Today, Trip.com’s flight search engine can offer up to 15 ancillary products that airlines might want to sell, Tan said. The company plans to further improve the capabilities of the engine.
Several airlines are increasingly interested in distributing their airfares and ancillary items in specially presented packages to encourage upselling under a concept loosely known as New Distribution Capability (NDC). The Trip.com group owns Travel fusionone of the technology providers, similar to Accelya Where AirGateway and Verteilwhich help aggregate NDC content from airlines for further distribution to travel agencies.
“Trip.com has a lot of cooperation with Travelfusion to improve NDC’s delivery technology,” Tan said. “We are exploring opportunities to integrate NDC content into our own flight search engine to overcome the booking search rationing problem that many NDC providers suffer from. We look forward to working with all airlines in this area.
In other words, the method airlines use to distribute their new distribution capacity content through aggregators like Travelfusion can sometimes cause hiccups, slowing the speed of displaying accurate results to end buyers. Trip.com, like others, is looking for closer technical connections to mitigate issues.
Turn to Amadeus
Earlier this year, Trip.com Group selected Madrid from Amadeus Custom search solutions to help Trip.com’s platforms handle growing volumes of online demand in a scalable, cloud-based way that claims to be profitable.
“Amadeus’ search solution is complementary to our own search engine [for Trip.com]”, said Tan. “It helps improve the coverage and accuracy of our search results.”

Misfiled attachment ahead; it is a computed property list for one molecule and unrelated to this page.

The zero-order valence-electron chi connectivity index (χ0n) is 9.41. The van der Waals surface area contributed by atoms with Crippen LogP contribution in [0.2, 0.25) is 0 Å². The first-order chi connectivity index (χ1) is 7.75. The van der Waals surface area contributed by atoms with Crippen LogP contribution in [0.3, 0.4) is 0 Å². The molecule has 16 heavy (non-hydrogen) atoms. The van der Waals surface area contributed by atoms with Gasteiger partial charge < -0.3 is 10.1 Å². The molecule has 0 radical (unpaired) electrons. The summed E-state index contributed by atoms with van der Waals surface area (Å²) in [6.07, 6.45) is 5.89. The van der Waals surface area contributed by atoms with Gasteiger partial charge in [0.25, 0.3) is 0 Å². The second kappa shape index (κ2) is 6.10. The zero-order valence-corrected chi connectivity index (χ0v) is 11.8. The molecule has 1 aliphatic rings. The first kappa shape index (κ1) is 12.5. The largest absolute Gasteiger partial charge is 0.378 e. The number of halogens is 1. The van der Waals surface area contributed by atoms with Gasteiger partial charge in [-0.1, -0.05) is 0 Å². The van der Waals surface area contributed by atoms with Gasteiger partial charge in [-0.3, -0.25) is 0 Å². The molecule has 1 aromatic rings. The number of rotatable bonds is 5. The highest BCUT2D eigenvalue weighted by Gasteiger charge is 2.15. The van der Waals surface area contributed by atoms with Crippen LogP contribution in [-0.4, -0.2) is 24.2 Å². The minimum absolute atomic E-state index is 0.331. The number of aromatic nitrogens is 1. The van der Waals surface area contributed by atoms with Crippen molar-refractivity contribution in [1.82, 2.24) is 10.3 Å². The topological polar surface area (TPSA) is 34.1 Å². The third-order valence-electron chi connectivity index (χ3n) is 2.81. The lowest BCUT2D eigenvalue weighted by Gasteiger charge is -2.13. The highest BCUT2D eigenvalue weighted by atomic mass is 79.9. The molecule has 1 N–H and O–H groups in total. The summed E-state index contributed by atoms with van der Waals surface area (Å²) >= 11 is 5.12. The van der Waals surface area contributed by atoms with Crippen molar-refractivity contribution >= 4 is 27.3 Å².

Interestingly, Trip.com Group does not have a single flight engine shared by all brands, such as price comparison brands Skyscanner and Qunar.
“But brands share content and resources authorized for distribution through APIs [application programming interfaces, or methods of exchanging data]”, said Tan. “This structure gives a lot of flexibility to each company in the Trip.com group and allows them to quickly iterate their technology and products for their own targeted markets.
“Each company in the Trip.com group can choose competitive products over others via APIs,” Tan said. “As a result, each company can reach global markets and maximize distribution efficiency.”
In another recent wrinkle, Trip.com in 2020 acquired Travix, an online travel company headquartered in the Netherlands but with a growing engineering team in Shanghai. This decision underlined the Trip.com group’s interest in the European market.
In the three months ending Sept. 30, Trip.com’s airfare sales in Europe were up 170% from sales in the April-June quarter, the group reported Thursday. While this primarily reflects a recovery in demand for travel to Europe as vaccination rates have risen, it also underscores how the Trip.com Group’s behind-the-scenes technology can give China’s travel powerhouse an edge as it is internationally competitive.